The Chicken Coop

On a sweltering summer afternoon, a family of four—the Tatums—seasons, fries, and assembles fried-chicken wing meals for an ever-growing line of people outside of their food truck. Fresh food provides a welcome distraction from the heat to customers who’ve waited for over half an hour for their food—an indictor not of the service available from the business, but the number of orders needing fulfillment. This popularity can largely be attributed to the quality of food available at this establishment: The Chicken Coop. However, the relational and welcoming atmosphere from the Tatum’s breeds a sense of familiarity between worker and customer, undoubtedly forging a loyal customer base. This was the desire of the Tatum family after moving from Arkansas to Amarillo a decade ago.

A customer outside of The Chicken Coop

Derrick Tatum’s railroad work brought him and his family to Dalhart, TX in 2014. His wife’s—Shalanda Tatum’s—work for the national Blue Cross Blue Shield Association created an easier career transition than would have been otherwise, but one of the region’s major differences was a culture shock to the family. Though many chain establishments are present, the lack of local chicken shops in Amarillo was starkly different from their abundance in Arkansas. According to Arkansas Money and Politics, “the state ranks third in the nation in broiler [chicken] production and value,” which has undoubtedly impacted the local cuisine (Carter, 2024). The Tatums’ experience with cooking chicken as a family tradition grew into a desire to establish an institution like the ones they’d grown accustomed to in Arkansas.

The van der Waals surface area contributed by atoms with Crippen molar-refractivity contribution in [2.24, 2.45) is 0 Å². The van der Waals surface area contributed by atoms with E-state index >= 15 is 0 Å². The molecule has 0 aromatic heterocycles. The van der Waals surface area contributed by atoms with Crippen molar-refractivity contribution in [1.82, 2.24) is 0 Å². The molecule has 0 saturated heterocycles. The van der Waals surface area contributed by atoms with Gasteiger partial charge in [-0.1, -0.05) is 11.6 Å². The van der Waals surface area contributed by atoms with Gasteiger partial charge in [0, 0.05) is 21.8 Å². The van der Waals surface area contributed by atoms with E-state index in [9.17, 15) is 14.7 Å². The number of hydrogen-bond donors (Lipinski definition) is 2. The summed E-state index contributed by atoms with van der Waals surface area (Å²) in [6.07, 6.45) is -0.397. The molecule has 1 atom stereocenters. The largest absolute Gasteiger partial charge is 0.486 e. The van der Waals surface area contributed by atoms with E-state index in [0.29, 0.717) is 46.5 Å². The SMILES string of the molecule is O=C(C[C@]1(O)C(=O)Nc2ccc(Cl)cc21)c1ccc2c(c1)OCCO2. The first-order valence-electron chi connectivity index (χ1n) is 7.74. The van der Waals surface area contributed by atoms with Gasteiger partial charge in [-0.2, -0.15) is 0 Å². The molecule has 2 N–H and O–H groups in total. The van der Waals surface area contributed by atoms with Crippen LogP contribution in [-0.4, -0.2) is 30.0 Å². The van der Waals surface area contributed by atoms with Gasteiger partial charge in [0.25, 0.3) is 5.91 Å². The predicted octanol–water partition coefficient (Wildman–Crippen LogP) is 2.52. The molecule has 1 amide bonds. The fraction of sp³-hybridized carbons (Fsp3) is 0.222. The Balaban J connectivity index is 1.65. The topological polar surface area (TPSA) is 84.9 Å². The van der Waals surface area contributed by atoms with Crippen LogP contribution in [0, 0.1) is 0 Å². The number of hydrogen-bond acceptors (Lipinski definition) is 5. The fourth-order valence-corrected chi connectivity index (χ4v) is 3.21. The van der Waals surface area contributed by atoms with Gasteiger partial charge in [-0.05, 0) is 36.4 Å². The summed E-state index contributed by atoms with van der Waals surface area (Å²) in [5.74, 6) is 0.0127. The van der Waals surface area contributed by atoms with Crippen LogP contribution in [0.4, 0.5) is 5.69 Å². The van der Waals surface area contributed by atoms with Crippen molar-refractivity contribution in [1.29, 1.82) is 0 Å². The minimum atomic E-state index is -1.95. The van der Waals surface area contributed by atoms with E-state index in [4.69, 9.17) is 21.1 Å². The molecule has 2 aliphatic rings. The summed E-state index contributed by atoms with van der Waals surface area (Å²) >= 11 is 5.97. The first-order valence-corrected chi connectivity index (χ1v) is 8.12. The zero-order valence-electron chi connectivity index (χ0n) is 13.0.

Setting up a culinary business did not come without its challenges and an extended time commitment. In addition to the expected challenges that arise from starting a food truck—starting investments, menu item decisions, finding suppliers, pricing, etc.—there remained greater difficulties. In the same three-year time span that an immediate family member experienced an accident, a close family member died—Shalanda’s mother. The Tatum family has honored her and her legacy of cooking for her family and neighborhood through a menu item named in her memory. After this difficult three-year period, The Chicken Coop was opened in 2023.

The obstacles and adversity The Chicken Coop faced before opening have been met with continuous support from the Amarillo community. Popular event attendance and selling out are frequent occurrences for the food truck, ensuring that the Tatum family maintain a bustling energy in the kitchen during all open hours. This immense support has not gone unnoticed from The Chicken Coop, and Derrick has noted the reciprocal nature that comes with local support. The effort and resources that are put into local businesses is important for understanding why so much support is needed to keep them alive. With this understanding in mind, The Chicken Coop sources all chicken from a West Texas company and all sauces locally, providing a boon to the local agricultural sector of the economy that has continued to support them.


Carter, M. (2024, May 15). Big numbers, big impact: Poultry industry plays large in Arkansas. AMP.

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